Laser Welding Tipping Prongs

3 Minute Read

Last issue we installed a new full prong on an opal and emerald pendant. This issue was supposed to be a continuation of the same project, i.e. retipping an emerald on the same piece. However, as the saying goes "the best laid plans of mice and men of go away."

The piece shipped out before I could take photos of the tipping work. However since retipping prongs in close proximity to sensitive stones is a common task with laser welding, It happen to have another piece on hand that will do nicely.

This issue will address the topic of prong retipping. The method I use depends on the piece I'm working with. Our subject is an emerald and diamond ring that has some prongs on the diamonds that need retipping. Since removing this particular center emerald would be risky, the customer opted for laser welding instead.

After appraising the situation, I thought it best not to use wire to simply build up the prong on the crown side of the stone. There was a wafer thin piece of tip left and it would easily be blown away with the laser and would not be a good base for build up. Besides, it would actually take longer than the procedure I chose. I decided to cut the prong off at the girdle of the diamond at the same angle of the crown of side of the stone.


I make sure the angle and height that I cut off the old prong tip is such that when I place a wire or REDI-PRONG on the tip of the prong, there is no gap in the bearing between the girdle and prong or between the prong tip and the crown of the stone.


Using beeswax to hold a REDI- PRONG in place, and remembering that laser welds do not flow through the seam/joint, let the REDI-PRONG hang over the backside of the prong or let it come short of covering the top surface of the prong where it is cut off. Tack the tip in place and then you can "landslide" the excess metal over the backside/sides of the prong (in the case of the overhang) or you can add 30ga to fill in where it doesn't cover the prong. In the case of the overhang, I shoot it a few times under the overhanging metal first, then landslide it from the top down, making sure to shoot at an angle away from the stone.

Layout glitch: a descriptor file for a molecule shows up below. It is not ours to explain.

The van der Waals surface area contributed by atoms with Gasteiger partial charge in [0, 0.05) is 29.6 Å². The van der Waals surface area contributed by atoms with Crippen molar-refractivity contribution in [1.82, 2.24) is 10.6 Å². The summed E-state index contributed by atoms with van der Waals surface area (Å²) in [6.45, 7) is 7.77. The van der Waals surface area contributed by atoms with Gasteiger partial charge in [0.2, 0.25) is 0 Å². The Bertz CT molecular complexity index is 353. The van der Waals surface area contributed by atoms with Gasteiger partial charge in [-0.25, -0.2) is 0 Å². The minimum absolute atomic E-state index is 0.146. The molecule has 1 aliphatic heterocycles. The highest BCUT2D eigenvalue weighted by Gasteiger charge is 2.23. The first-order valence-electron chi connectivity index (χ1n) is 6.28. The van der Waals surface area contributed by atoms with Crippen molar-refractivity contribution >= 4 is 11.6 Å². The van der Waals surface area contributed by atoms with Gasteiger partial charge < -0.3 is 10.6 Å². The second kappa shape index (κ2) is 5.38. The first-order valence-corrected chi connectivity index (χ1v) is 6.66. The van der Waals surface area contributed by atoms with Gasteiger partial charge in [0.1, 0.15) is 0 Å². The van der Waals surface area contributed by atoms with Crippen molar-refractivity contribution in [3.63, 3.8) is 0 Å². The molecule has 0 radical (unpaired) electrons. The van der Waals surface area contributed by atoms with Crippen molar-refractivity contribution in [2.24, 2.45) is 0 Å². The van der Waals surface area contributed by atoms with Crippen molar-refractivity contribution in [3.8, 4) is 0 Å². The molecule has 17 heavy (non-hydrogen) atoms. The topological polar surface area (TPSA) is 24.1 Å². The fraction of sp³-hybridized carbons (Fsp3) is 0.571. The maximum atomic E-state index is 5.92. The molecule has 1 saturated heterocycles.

Reminder: Be aware of what you have in the background and always try to shoot at angles away from things you don't want to hit; either directly or indirectly (by ricochet).


I try not to shoot at an angle perpendicular to the prong and tip/wire, except to tack the piece when first applying it. I get good results from shooting at better than 45 degrees or sharper and "away", kind of like making glancing blows.


A note about REDI-PRONGS: I like REDI-PRONGS with and without solder because they are already a good shape, have very little clean up (which saves me time), sizes and shapes are varied (and uniform within each size), and the metal flows nicely. You can get them from your findings supplier or directly from REDI-PRONGS.

Now you can file and polish as you normally would. No worries about pitting because of over heating solder here! The weld is strong and the tip is substantial.


A word of caution: I don't know what you've heard from your laser company or through another source about how "you can tip emeralds with a laser, etc."

TAKE EVERY PRECAUTION POSSIBLE WHEN TIPPING ANY STONE. You can and WILL damage stones with a laser, even sometimes when you are trying to be careful! My rule of thumb…use the tipping technique that is the least likely to cause damage and personal stress. Sometimes it is still best to take out the stone and reset it.

The next issue will be the third in this series on tipping. Don't miss it!


By Bob Staley – © Bench Magazine
In association with
BENCH Magazine is devoted to the Bench Jeweler in retail jewelry stores and small trade shops.
Bob Staley is owner of B.Staley, Goldsmiths/Precision Laser Welding. He has 23 years experience as a jeweler and goldsmith and over 2300 hours experience as a laser welder doing work for jewelers across the United States.
If you have questions concerning lasers and laser welding or if you have a laser tip to share, contact him at or you can call toll free at 877-535-9938 or in the metro Atlanta 770-382-8268.

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